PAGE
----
If the sound of someone chomping on their lunch winds you up, you’re not alone. The phenomenon of being frustrated by everyday sounds has a name – misophonia – and now scientists think they can finally explain it.
A new study at Newcastle University suggests certain noises prompt distinctive brain activity and a fight-or-flight response in misophonics.
When 20 sufferers were tasked with listening to tigger sounds like chewing or breathing, heart rates and skin conductance, both indicators of fight-or-flight, rapidly increased. But the most interesting response was in the brain.
Scans showed the noises caused heightened activity in the anterior insular cortex – a region that plays a big role in determining what we pay attention to.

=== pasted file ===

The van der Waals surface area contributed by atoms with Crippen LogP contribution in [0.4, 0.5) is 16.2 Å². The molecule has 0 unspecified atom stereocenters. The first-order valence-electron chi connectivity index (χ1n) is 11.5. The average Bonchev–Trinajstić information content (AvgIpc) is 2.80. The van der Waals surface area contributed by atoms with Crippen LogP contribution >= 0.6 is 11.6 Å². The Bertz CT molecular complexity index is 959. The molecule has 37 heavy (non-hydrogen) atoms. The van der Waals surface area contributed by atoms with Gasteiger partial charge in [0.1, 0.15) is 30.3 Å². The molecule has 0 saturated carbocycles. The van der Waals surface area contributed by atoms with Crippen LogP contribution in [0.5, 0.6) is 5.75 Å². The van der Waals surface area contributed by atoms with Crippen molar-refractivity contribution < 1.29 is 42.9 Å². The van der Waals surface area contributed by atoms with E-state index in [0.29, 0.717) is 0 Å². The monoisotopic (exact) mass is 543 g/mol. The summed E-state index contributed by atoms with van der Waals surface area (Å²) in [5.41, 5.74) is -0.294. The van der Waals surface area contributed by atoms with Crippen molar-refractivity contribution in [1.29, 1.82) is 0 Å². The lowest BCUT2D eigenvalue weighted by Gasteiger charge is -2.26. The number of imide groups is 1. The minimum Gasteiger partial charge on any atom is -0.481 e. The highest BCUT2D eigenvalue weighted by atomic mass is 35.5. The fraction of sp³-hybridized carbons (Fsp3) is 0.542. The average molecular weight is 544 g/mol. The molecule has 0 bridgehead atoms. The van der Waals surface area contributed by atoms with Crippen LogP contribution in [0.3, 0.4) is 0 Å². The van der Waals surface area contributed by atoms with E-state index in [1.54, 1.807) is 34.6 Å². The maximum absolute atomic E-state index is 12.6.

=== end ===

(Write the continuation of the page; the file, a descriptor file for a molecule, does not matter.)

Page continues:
And there was also abnormally high connectivity to areas linked to regulating emotion and memory, suggesting that attention and the emotional response in people with misophonia may be disrupted.
Miren Edelstein, a misophonia expert at the University of California, told New Scientist: I am hopeful that, in addition to providing powerful validation to sufferers of misophonia, this study will inspire a new wave of research on this topic.”
The new study has also raised hopes that the research could even lead to treatments for the misophonia, which in some sufferers can be hugely disruptive.
In a blog for HuffPost last year, Laura de Stefano, a mental health and chronic pain writer, wrote: “It starts with the phone alarm in the morning, shortly followed by the full alarm. It ends with the winding of our quirky, slightly annoying, yet strangely soothing clockwork clock.
“For us, every sound induces the actual sensory agony in our ears to the point they seem to ache and oft induces an actual headache. On particularly bad days, we are pushed to tears by the quietest of noises.”